Today I am really excited to feature a new book by middle grade author DIANNE SALERNI. THE CARREFOUR CURSE (Holiday House) is one of the most uniquely entertaining books I’ve read in awhile. I couldn’t put it down, and I had to ask Dianne how she came up with the idea for the story.
Here’s my review:
This middle grade story is a clever and engaging page-turner that had me hooked from the first sentence: “You’ld think spitting up frogs would be a lot like the worst stomach flu you’ve ever had, but it’s surprisingly different.” Who wouldn’t want to read on after that hook?
There is so much that is fresh and original in this ghostly tale of power, charm, curses, and magic.The use of gemstones and their properties as chapter titles adds another layer of intrigue and originality to this kid-friendly and delightful story. Will there be a sequel? Sure hope so.
I asked Dianne a few questions about the novel. Here is the interview:
What do you want readers to know about the story?
The Carrefour Curse is my homage to all things gothic, but especially Dark Shadows, the supernatural soap opera from the 1960s and 70s. I used to watch this show as a preschooler—from behind a sofa—while I was supposed to be napping. I thought I was being sneaky, but my mother now tells me that she knew I was there and simply gave up trying to put me back to bed. One can probably pinpoint this show as the reason I have always loved creepy mansions, family secrets, ghosts, and time travel.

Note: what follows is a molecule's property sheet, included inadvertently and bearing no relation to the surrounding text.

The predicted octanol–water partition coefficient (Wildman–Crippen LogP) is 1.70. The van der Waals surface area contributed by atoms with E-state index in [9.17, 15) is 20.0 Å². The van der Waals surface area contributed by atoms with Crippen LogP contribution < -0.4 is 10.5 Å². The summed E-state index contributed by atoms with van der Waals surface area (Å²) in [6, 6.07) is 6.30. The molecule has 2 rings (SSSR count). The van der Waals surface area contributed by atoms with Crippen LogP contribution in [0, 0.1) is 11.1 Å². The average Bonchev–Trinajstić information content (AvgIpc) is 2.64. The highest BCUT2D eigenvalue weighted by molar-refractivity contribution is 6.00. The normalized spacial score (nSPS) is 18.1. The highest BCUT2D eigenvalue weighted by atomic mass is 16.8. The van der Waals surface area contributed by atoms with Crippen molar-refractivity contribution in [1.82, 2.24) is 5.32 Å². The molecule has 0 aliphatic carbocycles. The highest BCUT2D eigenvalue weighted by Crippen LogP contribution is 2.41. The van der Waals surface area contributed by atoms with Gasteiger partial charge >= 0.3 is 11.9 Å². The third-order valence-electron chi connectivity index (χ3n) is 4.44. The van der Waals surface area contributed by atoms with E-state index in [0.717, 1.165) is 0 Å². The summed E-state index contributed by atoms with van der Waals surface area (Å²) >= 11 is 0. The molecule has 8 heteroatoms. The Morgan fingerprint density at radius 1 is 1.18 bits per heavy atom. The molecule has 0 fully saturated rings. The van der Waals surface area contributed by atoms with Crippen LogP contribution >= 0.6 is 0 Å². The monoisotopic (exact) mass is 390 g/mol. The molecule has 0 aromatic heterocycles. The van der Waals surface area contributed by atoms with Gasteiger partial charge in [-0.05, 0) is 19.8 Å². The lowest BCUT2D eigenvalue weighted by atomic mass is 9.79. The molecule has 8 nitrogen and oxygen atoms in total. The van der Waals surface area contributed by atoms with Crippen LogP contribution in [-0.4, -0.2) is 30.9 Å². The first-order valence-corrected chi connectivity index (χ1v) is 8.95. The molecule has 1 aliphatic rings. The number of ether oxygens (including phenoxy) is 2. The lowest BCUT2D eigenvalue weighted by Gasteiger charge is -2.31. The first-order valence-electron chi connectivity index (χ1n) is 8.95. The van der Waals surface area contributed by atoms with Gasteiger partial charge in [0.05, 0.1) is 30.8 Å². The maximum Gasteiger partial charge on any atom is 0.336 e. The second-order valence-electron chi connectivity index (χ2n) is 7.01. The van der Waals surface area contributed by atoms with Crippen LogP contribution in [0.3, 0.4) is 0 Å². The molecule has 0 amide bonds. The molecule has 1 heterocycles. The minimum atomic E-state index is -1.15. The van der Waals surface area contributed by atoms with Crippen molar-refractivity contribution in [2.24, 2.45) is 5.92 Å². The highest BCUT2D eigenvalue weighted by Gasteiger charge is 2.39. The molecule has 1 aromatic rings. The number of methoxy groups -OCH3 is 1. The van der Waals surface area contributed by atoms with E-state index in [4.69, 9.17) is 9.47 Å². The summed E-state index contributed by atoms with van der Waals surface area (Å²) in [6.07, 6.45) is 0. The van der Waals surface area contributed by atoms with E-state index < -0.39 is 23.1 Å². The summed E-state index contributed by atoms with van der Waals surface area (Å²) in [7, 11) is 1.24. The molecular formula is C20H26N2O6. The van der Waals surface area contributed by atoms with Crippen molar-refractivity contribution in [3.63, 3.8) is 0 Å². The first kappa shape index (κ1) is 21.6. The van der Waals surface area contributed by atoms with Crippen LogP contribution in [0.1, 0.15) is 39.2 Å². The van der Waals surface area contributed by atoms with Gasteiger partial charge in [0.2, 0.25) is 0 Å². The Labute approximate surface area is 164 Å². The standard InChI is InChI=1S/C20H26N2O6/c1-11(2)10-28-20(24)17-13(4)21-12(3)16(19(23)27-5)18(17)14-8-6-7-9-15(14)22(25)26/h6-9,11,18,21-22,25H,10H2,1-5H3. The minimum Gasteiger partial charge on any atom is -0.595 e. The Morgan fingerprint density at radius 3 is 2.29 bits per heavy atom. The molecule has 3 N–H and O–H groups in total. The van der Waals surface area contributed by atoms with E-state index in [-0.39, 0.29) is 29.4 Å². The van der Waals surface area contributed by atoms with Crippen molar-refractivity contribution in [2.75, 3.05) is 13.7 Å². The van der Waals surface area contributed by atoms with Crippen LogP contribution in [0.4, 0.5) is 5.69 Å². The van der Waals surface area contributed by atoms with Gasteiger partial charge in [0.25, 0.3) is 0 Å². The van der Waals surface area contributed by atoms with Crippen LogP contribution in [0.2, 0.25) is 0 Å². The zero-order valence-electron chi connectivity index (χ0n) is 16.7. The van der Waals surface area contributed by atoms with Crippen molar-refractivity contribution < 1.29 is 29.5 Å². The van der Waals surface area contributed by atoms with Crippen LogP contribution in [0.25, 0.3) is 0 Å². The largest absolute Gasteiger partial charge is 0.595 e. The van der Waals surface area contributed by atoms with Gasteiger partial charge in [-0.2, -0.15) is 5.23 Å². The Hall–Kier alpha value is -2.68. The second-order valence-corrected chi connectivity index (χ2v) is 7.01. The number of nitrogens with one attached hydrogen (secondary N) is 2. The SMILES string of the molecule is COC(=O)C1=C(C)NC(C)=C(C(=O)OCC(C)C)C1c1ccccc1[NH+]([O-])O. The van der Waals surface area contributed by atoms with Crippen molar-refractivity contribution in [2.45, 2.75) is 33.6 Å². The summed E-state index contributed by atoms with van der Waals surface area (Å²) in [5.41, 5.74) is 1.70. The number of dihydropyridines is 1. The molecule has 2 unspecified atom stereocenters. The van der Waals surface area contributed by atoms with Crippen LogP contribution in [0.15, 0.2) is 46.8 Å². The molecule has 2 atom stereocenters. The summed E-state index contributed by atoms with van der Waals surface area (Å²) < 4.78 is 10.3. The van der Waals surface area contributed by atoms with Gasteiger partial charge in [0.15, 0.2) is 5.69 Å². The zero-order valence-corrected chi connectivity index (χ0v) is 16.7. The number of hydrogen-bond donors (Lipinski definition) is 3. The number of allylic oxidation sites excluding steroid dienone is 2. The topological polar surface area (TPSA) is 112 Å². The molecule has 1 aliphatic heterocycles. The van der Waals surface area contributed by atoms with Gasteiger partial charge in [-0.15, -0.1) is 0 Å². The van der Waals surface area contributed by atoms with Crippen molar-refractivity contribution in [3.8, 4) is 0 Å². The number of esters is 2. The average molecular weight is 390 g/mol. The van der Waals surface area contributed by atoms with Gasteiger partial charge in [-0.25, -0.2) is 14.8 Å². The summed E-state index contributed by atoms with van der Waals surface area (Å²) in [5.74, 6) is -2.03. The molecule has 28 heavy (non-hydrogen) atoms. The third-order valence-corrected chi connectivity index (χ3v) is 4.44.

How did you decide on the plot/storyline using the gemstones as chapter headings?
As is typical for me, I outlined the first half of the plot and pantstered the rest of it. This resulted in a rather important character inventing herself in Chapter 23, inserting herself into the climax in Chapter 27, and forcing me—in later drafts—to weave her very existence into the first half of the book.